The National Center for Research Resources at the National Institutes of Health announced today that Rockefeller University has been awarded one of the first Clinical and Translational Science Awards (CTSA), a component of the NIH Roadmap designed to transform clinical and translational research so that new treatments can be developed more efficiently and delivered more quickly to patients. The CTSA program will support 12 research institutions around the country over a funding period of four years and nine months. Rockefeller University has established a new Center for Clinical and Translational Science in conjunction with its award, which is more than $45 million over the funding period.
"We are extremely pleased that the NIH has awarded a CTSA to Rockefeller University," says university President Paul Nurse. "The medical and translational studies conducted at Rockefeller are an integral part of our commitment to science for the benefit of humanity, and this award will allow us to build even further on our strong programs."
"This prestigious award will provide vital resources to enhance our infrastructure to help both basic and clinical investigators translate their scientific discoveries into improved health for the public," says Barry Coller, David Rockefeller Professor and physician-in-chief of the Rockefeller University Hospital. "Clinical and translational science is a multidisciplinary team effort in which research nurses, bioethicists, bionutritionists, biostatisticians, research pharmacists, experts in regulatory issues, and others work with the clinical and basic investigators to convert their ideas into a study involving humans."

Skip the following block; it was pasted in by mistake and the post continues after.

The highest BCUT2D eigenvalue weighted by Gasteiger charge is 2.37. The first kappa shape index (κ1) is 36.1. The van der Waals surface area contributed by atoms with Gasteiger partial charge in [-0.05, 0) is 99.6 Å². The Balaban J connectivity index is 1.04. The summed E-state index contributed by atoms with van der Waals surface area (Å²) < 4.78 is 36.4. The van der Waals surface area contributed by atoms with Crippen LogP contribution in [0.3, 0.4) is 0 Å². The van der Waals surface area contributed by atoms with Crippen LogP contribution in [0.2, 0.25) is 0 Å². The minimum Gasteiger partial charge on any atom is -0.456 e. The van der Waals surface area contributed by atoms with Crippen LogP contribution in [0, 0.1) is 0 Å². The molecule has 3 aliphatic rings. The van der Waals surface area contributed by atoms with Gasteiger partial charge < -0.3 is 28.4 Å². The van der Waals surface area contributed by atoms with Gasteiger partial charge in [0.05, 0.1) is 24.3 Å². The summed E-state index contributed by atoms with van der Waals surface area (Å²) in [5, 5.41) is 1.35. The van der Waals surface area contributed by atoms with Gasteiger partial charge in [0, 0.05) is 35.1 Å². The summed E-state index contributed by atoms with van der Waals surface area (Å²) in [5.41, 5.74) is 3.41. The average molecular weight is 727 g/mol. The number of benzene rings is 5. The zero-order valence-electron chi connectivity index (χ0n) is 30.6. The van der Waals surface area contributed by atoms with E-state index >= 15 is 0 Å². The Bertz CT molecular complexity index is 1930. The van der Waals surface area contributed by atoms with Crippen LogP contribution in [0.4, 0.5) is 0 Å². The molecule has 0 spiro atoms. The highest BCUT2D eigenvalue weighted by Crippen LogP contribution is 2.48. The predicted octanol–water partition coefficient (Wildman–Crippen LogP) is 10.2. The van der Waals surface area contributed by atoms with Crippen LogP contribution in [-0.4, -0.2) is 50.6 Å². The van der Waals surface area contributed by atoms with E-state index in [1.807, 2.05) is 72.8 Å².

The Center for Clinical and Translational Science will be directed by Coller and James Krueger, professor and head of the Laboratory for Investigative Dermatology at Rockefeller and medical director of the Rockefeller University Hospital. The Center will bring together translational researchers at Rockefeller University and its affiliated and collaborating institutions, including the Aaron Diamond AIDS Research Center, the Rogosin Institute and the Strang Clinic. In addition, the award will support a new training program, under the NIH Mentored Clinical Research Scholar Program, for physician-scientists entering careers in translational research. Trainees will be mentored by a senior faculty member in the conduct of a study involving human subjects and will actively participate in a structured curriculum in clinical and translational research including bioethics, protection of human subjects, biostatistics, bioinformatics, regulatory issues, and methods of partnering with biotechnology and pharmaceutical companies. Rockefeller University is currently applying for New York State approval to award Master's degrees to those who successfully complete this training program.
"This award will allow us to build on our rich educational tradition and expand our teaching efforts to develop the next generation of outstanding clinical and translational investigators," says Krueger.
Rockefeller University has a long history of clinical and translational research. The Rockefeller University Hospital, built in 1910 as an integral part of the Rockefeller Institute for Medical Research (the university's original name), was the birthplace of American biomedical and translational science, being the first hospital in the United States devoted primarily to medical research. Many scientific discoveries made at Rockefeller have had a dramatic impact on medicine, including the landmark 1944 discovery by Oswald Avery, Colin MacLeod and Maclyn McCarty that DNA is the chemical substance of heredity, which grew out of studies of patients with pneumococcal pneumonia; the development of methadone treatment to manage heroin addiction by Vincent Dole, Marie Nyswander and Mary Jeanne Kreek; and the development of multiple drug regimens to treat HIV/AIDS, based on human studies of the dynamics of viral replication by David Ho and his colleagues.
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